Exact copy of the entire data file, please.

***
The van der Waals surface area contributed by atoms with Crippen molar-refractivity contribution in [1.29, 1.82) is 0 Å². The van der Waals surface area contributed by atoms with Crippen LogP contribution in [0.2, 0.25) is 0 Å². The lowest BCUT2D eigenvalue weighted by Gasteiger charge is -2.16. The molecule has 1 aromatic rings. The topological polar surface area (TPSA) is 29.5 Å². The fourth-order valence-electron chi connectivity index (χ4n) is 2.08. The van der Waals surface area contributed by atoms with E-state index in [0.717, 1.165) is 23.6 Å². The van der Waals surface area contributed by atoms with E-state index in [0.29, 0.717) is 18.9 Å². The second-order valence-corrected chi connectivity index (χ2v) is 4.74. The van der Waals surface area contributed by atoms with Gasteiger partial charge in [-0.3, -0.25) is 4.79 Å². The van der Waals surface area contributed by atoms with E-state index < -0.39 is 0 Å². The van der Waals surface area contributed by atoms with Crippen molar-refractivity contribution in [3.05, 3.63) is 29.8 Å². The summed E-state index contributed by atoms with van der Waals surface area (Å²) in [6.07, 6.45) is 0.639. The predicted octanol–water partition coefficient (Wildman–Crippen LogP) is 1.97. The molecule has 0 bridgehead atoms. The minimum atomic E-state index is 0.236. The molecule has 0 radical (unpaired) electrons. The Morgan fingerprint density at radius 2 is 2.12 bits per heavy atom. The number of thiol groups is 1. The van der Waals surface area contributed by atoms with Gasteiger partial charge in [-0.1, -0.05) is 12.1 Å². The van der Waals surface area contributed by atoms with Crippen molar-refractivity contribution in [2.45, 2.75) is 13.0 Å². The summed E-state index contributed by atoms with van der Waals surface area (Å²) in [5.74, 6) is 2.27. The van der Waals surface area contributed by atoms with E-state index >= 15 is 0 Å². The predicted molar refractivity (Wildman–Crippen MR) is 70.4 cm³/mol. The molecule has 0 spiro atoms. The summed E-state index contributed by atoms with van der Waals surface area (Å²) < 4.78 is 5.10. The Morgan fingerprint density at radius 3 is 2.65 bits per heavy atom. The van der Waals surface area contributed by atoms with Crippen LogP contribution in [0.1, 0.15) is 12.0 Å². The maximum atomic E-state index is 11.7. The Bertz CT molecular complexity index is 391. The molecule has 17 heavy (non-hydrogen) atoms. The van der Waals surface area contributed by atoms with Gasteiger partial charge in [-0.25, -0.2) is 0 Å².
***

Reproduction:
The van der Waals surface area contributed by atoms with Crippen molar-refractivity contribution in [1.29, 1.82) is 0 Å². The van der Waals surface area contributed by atoms with Crippen LogP contribution in [0.2, 0.25) is 0 Å². The lowest BCUT2D eigenvalue weighted by Gasteiger charge is -2.16. The molecule has 1 aromatic rings. The topological polar surface area (TPSA) is 29.5 Å². The fourth-order valence-electron chi connectivity index (χ4n) is 2.08. The van der Waals surface area contributed by atoms with E-state index in [0.717, 1.165) is 23.6 Å². The van der Waals surface area contributed by atoms with E-state index in [0.29, 0.717) is 18.9 Å². The second-order valence-corrected chi connectivity index (χ2v) is 4.74. The van der Waals surface area contributed by atoms with Gasteiger partial charge in [-0.3, -0.25) is 4.79 Å². The van der Waals surface area contributed by atoms with E-state index < -0.39 is 0 Å². The van der Waals surface area contributed by atoms with Crippen molar-refractivity contribution in [3.05, 3.63) is 29.8 Å². The summed E-state index contributed by atoms with van der Waals surface area (Å²) in [6.07, 6.45) is 0.639. The predicted octanol–water partition coefficient (Wildman–Crippen LogP) is 1.97. The molecule has 0 bridgehead atoms. The minimum atomic E-state index is 0.236. The molecule has 0 radical (unpaired) electrons. The Morgan fingerprint density at radius 2 is 2.12 bits per heavy atom. The number of thiol groups is 1. The van der Waals surface area contributed by atoms with Gasteiger partial charge in [-0.1, -0.05) is 12.1 Å². The van der Waals surface area contributed by atoms with Crippen molar-refractivity contribution in [2.45, 2.75) is 13.0 Å². The summed E-state index contributed by atoms with van der Waals surface area (Å²) in [5.74, 6) is 2.27. The van der Waals surface area contributed by atoms with E-state index >= 15 is 0 Å². The predicted molar refractivity (Wildman–Crippen MR) is 70.4 cm³/mol. The molecule has 0 spiro atoms. The summed E-state index contributed by atoms with van der Waals surface area (Å²) < 4.78 is 5.10. The Morgan fingerprint density at radius 3 is 2.65 bits per heavy atom. The van der Waals surface area contributed by atoms with Crippen LogP contribution in [0.1, 0.15) is 12.0 Å². The maximum atomic E-state index is 11.7. The Bertz CT molecular complexity index is 391. The molecule has 17 heavy (non-hydrogen) atoms. The van der Waals surface area contributed by atoms with Gasteiger partial charge in [-0.25, -0.2) is 0 Å².